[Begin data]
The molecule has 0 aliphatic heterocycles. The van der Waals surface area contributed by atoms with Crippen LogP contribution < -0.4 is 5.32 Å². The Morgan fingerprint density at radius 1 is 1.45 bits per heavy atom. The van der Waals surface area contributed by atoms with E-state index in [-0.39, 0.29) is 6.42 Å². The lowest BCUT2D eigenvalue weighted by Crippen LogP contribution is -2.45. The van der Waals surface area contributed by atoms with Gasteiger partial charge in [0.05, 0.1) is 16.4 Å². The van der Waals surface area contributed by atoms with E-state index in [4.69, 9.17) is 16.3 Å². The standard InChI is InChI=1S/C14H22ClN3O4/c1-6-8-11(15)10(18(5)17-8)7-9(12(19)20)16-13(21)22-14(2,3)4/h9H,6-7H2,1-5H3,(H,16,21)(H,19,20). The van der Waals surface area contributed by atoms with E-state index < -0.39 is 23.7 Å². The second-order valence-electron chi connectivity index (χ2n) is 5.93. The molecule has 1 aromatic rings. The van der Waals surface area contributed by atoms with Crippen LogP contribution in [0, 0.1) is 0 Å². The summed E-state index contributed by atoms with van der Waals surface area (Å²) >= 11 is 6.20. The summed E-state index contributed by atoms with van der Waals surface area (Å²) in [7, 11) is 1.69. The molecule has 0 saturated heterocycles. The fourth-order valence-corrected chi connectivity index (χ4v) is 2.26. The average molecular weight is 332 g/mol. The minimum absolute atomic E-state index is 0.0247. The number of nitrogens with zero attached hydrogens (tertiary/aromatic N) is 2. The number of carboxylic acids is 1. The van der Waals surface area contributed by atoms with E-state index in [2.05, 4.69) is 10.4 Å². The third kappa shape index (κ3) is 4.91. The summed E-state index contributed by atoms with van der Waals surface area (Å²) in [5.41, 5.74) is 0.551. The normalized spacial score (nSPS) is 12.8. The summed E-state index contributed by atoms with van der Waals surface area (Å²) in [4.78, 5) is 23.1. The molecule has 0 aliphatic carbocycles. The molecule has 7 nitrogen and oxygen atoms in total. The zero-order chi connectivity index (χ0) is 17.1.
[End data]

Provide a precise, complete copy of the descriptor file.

The molecule has 0 aliphatic heterocycles. The van der Waals surface area contributed by atoms with Crippen LogP contribution < -0.4 is 5.32 Å². The Morgan fingerprint density at radius 1 is 1.45 bits per heavy atom. The van der Waals surface area contributed by atoms with E-state index in [-0.39, 0.29) is 6.42 Å². The lowest BCUT2D eigenvalue weighted by Crippen LogP contribution is -2.45. The van der Waals surface area contributed by atoms with Gasteiger partial charge in [0.05, 0.1) is 16.4 Å². The van der Waals surface area contributed by atoms with E-state index in [4.69, 9.17) is 16.3 Å². The standard InChI is InChI=1S/C14H22ClN3O4/c1-6-8-11(15)10(18(5)17-8)7-9(12(19)20)16-13(21)22-14(2,3)4/h9H,6-7H2,1-5H3,(H,16,21)(H,19,20). The van der Waals surface area contributed by atoms with E-state index < -0.39 is 23.7 Å². The second-order valence-electron chi connectivity index (χ2n) is 5.93. The molecule has 1 aromatic rings. The van der Waals surface area contributed by atoms with Crippen LogP contribution in [0, 0.1) is 0 Å². The summed E-state index contributed by atoms with van der Waals surface area (Å²) >= 11 is 6.20. The summed E-state index contributed by atoms with van der Waals surface area (Å²) in [7, 11) is 1.69. The molecule has 0 saturated heterocycles. The fourth-order valence-corrected chi connectivity index (χ4v) is 2.26. The average molecular weight is 332 g/mol. The minimum absolute atomic E-state index is 0.0247. The number of nitrogens with zero attached hydrogens (tertiary/aromatic N) is 2. The number of carboxylic acids is 1. The van der Waals surface area contributed by atoms with E-state index in [2.05, 4.69) is 10.4 Å². The third kappa shape index (κ3) is 4.91. The summed E-state index contributed by atoms with van der Waals surface area (Å²) in [5.41, 5.74) is 0.551. The normalized spacial score (nSPS) is 12.8. The summed E-state index contributed by atoms with van der Waals surface area (Å²) in [4.78, 5) is 23.1. The molecule has 0 aliphatic carbocycles. The molecule has 7 nitrogen and oxygen atoms in total. The zero-order chi connectivity index (χ0) is 17.1.